But who are these saints? We know of those whose feast or memory we celebrate during the liturgical year, but those are just a few who have been canonised, that is they have been officially recognized by the Church. On All Saints’ Day we celebrate the rest of the saints.
They are those who made of the Beatitudes their programme of living: the gentle and the merciful, the pure of heart, those who mourn, the peacemakers, those who thirsted for what is right and just, those who were persecuted in the cause of right and the poor in spirit. These might be people we have known, some old relative of ours or even our neighbours. These are the people who were always there for others, no matter what, and for whom nothing was too much trouble.
This feast instills in us hope. It tells us that heaven is not reserved for the few, but it is a place which is full of people, men and women who on earth, as the Church, were united in faith, hope and love. Hope is trust in God’s merciful love and goodness.
It also instills in us faith in God’s forgiveness. Heaven is full of sinners who have repented. Jesus himself referred to it in the gospel when he told the Pharisees that the prostitutes and public sinners are ahead of them on their way to heaven.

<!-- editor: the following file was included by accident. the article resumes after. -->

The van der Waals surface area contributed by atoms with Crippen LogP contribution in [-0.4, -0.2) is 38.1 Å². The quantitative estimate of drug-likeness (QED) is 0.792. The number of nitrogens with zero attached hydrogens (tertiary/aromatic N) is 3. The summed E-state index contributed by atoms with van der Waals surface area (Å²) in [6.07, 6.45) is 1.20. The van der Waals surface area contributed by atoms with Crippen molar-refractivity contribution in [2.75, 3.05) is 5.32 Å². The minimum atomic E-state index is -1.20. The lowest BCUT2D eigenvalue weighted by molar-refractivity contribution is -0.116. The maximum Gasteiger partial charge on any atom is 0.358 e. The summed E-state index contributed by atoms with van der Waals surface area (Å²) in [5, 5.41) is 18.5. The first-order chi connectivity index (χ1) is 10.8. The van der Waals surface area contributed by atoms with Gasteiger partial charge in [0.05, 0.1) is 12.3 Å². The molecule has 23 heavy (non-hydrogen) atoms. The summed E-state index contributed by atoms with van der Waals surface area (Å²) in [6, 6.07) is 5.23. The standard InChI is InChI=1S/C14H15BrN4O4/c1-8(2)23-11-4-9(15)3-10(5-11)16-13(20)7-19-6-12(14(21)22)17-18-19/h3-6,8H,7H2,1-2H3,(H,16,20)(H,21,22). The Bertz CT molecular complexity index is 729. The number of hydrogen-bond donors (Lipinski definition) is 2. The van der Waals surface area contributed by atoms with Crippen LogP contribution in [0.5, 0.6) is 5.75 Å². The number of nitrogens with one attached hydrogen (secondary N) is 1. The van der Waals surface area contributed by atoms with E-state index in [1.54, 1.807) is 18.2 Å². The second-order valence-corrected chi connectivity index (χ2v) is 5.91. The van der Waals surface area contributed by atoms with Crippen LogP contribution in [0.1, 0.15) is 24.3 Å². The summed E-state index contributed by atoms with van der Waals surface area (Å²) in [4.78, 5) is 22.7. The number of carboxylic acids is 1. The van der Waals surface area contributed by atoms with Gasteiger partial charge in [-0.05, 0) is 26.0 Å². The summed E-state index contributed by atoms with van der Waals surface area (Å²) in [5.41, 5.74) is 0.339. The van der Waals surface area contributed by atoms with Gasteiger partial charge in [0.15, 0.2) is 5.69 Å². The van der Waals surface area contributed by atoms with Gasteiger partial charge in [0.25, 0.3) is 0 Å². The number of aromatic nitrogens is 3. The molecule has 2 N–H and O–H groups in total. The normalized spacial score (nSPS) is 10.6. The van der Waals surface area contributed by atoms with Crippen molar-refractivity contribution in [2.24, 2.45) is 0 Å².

Heaven is full of the people who the Gospel refer to as “the poor”. They are those who quielty trust in God, whatever may happen, whether it’s war or famine or disease. It is full of those who show love to neighbour no matter what colour is their skin or what legal status they have, no matter what religious or political belief they embrace. I imagine that heaven is full of those who stood by those who were suffering or mourning even in the little things, like giving them a cup of coffee.
It is full of the ordinary and normal people who were able to love their neighbour as themselves. And the neighbour might be not only the one who lives next to you or with whom you are on good terms. Your neighbour might also be someone whom you cannot stand or against whom you bear a grudge. Your neighbour might be that Afghani or Somali or other immigrant who is looking for a safe country to live in.
The saints are those who dare to live out the fully human life. They are in love with God, our creator, and like God, in whose image we were all created, they love. Their love of God motivates them to love others unconditionally as God does, without expecting any reward.
The saint could be you and me.